Recommend Pap smears, not vaccines

The Daily Iowan

Controversy continually surrounds the prospect of administering vaccines to America’s youth. Recent efforts to combat the human papillomavirus, and ultimately cervical cancer, through vaccination have only fueled such debates. But in the case of cervical cancer, only one method is statistically proven to prevent the disease, and it’s 100 percent safe: regular Pap smears.

Before vaccination, doctors should be mandated to provide such information to patients and parents, as well as disclose the known risks and actual benefits of Gardasil and Cervarix, the vaccines most commonly used.

HPV is the most prevalent sexually transmitted disease. There are an estimated 6 million new cases diagnosed each year. According to the American Social Health Administration, 80 percent of sexually active people — those who have had sex even once — will contract the virus over the course of their lives.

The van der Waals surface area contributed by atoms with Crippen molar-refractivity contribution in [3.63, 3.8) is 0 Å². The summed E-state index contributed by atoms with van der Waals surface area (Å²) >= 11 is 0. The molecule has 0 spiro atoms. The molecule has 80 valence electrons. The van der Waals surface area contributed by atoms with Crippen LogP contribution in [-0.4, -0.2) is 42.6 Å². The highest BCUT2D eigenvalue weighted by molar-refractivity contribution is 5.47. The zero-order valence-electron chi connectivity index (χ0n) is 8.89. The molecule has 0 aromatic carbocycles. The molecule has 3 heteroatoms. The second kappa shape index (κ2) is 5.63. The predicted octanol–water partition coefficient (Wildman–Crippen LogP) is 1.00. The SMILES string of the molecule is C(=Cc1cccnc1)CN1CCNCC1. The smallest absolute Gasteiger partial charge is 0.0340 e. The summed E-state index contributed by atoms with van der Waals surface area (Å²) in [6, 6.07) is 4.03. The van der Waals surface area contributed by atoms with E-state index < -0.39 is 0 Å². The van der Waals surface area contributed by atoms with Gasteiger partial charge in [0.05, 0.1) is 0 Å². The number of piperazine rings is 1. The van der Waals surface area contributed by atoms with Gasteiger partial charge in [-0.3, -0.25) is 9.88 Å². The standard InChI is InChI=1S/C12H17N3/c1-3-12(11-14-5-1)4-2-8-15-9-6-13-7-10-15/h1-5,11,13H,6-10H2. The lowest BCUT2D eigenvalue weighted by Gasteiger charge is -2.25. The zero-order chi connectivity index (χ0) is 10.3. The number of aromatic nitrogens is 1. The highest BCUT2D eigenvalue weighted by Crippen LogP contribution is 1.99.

Fortunately, HPV is effectively harmless and is not accompanied by any symptoms in the vast majority of cases. Most who test positive will then test negative after six to 12 months. However, though most cases of HPV are nothing to worry about, some are very serious — every instance of cervical cancer is caused by some form of HPV.

By the end of 2011, approximately 12,000 people will have been diagnosed with cervical cancer, and 4,000 will die because of it. The deaths due to cervical cancer make up 18 percent of deaths from gynecologic cancers and 2 percent of all cancer deaths in women, according to data from the Oral Cancer Foundation.

If the numbers are consistent with one another, there is a 0.436 percent chance a woman diagnosed with HPV will be diagnosed with cervical cancer in the future — a figure too high to continue without initiating preventive measures.

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  1. This is the most pathetic article I’ve ever read.

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